"One of the major regrets in my life is the way I treated her [Kathie Durst's] family, her mother. They'd never met anything like me before -- this guy with piles of money and terrible manners," Durst said. "I used to feed the dog while I was sitting at the table. I used to talk about making love to Kathie at the dining room table in front of her mother, absolutely impossible. ... I mean I look back on the whole thing and it could’ve been beautiful. Her family was very caring. I just was in this attitude of yuck."

Throughout the commentary, Durst pointed to his aversion to having children as a wedge that drove he and Kathie apart, though at the end of the film, he seemed to think that he could have changed.

"I look back on my life and the two things which most adversely affected my life was my mother dying and the way I treated Kathie," he said. "I mean, I could have let her have a child. I mean, I would have survived it all. I don’t think I would have been a real good father but I think she would have been a real good mother, and I didn’t have to be so controlling."

His Drug Use

"I was always getting stoned," he said. "Discovered it in Los Angeles and learned to love it right away. ... Everybody was sort of smoking pot in the crowd I sort of ended up with at UCLA."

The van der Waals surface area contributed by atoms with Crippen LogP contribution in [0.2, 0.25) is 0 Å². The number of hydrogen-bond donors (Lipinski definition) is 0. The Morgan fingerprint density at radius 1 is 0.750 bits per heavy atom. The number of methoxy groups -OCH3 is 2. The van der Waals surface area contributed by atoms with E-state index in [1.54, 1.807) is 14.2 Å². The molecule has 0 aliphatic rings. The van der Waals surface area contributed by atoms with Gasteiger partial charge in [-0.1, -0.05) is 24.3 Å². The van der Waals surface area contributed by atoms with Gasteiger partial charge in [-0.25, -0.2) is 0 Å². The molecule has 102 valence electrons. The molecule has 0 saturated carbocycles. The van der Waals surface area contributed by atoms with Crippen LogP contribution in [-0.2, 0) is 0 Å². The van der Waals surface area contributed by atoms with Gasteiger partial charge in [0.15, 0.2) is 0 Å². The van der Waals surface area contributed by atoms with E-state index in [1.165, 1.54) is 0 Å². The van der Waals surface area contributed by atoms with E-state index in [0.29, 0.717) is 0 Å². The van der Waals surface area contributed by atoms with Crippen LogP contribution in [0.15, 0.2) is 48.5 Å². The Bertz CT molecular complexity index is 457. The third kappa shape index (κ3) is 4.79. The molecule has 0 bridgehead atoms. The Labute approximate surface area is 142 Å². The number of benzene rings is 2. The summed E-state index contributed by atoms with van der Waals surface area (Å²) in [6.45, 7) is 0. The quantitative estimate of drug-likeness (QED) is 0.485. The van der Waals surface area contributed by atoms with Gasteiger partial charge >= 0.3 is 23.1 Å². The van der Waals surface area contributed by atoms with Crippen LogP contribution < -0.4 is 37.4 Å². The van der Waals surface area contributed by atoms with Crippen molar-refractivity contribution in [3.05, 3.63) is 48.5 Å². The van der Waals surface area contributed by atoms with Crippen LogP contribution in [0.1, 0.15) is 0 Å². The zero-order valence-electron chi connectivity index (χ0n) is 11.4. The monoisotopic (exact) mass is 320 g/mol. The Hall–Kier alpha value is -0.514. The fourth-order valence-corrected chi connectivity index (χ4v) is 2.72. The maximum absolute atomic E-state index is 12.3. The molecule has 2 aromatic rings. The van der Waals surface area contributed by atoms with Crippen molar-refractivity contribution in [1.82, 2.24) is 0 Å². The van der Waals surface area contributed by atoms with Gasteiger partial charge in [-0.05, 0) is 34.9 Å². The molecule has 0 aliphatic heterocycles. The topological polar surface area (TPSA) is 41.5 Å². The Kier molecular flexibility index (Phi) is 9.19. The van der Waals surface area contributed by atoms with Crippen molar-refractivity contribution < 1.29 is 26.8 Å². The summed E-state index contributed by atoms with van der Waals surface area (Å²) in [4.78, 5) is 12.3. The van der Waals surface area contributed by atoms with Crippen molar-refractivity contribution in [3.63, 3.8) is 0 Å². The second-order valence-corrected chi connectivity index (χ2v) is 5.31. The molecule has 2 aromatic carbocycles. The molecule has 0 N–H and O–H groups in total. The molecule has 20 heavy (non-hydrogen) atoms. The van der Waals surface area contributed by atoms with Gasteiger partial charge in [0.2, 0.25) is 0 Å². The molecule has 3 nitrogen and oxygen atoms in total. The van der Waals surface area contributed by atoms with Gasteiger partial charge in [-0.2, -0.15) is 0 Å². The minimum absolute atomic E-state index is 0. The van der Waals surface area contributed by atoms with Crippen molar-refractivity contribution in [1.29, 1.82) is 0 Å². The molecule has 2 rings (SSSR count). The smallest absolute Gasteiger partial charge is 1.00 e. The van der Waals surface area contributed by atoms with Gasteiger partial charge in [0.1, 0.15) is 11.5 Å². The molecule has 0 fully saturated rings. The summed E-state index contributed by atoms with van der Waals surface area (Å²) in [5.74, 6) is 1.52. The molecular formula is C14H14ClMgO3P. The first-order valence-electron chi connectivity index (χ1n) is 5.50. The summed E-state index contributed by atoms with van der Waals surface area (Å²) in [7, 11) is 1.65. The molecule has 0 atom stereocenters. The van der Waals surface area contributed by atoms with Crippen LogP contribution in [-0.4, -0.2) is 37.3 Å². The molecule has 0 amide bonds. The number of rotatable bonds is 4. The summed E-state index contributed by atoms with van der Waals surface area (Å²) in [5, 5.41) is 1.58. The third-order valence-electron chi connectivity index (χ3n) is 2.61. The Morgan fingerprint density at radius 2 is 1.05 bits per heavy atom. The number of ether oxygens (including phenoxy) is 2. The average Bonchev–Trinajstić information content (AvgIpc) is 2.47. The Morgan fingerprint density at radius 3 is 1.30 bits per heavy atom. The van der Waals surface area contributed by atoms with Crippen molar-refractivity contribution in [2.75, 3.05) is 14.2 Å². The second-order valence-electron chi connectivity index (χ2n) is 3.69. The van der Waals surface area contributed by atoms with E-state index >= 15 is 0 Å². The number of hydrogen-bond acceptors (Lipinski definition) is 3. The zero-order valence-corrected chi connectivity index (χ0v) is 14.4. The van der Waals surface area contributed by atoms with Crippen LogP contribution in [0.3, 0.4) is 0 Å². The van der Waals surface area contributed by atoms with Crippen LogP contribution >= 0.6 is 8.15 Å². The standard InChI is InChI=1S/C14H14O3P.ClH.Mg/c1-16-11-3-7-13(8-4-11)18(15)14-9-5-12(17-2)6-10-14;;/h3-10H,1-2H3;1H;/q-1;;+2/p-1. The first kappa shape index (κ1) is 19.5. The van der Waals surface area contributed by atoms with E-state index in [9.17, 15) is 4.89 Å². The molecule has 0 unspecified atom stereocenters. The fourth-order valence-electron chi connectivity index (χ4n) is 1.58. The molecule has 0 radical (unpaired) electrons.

He said that he and Morris Black, his neighbor in Texas, smoked pot together on occasion before Durst killed Black in what he told the court was self-defense.

"Oh yes, certainly, many, many, many fewer people smoke pot as they get older but some do," Durst said. "I know several people who do my age."

PHOTO: Susan Berman with Robert Durst from "The Jinx: The Life and Deaths of Robert Durst."
Susan Berman with Robert Durst from "The Jinx: The Life and Deaths of Robert Durst."
Courtesy of HBO

What He Said About Susan Berman, His Friend That He Is Now Charged With Murdering

"Susan’s about the most outgoing person I ever met, other than my mother," Durst said. "She got along with everybody. She always had people around."

He said he and Susan were “always” platonic and he later walked her down the aisle at her wedding.

"She moved to Los Angeles shortly after Kathie disappeared in 1982," he said. "We were still close, still spoke frequently, but we were far away from one another. We went away a couple of times. ... We saw each other frequently ... but its just different when you're not nearby. We used to see each other when she was in New York and it would be several times a week."

His Time Living as a Mute Woman in Galveston, Texas

"I wore the wig for the first couple of weeks but it’s a real inconvenience, pain in the tush. I don’t know how women do it with the hair in my mouth all of the time. I mean, jogging with it was absolutely impossible and, after a while, I just stopped doing it," he said.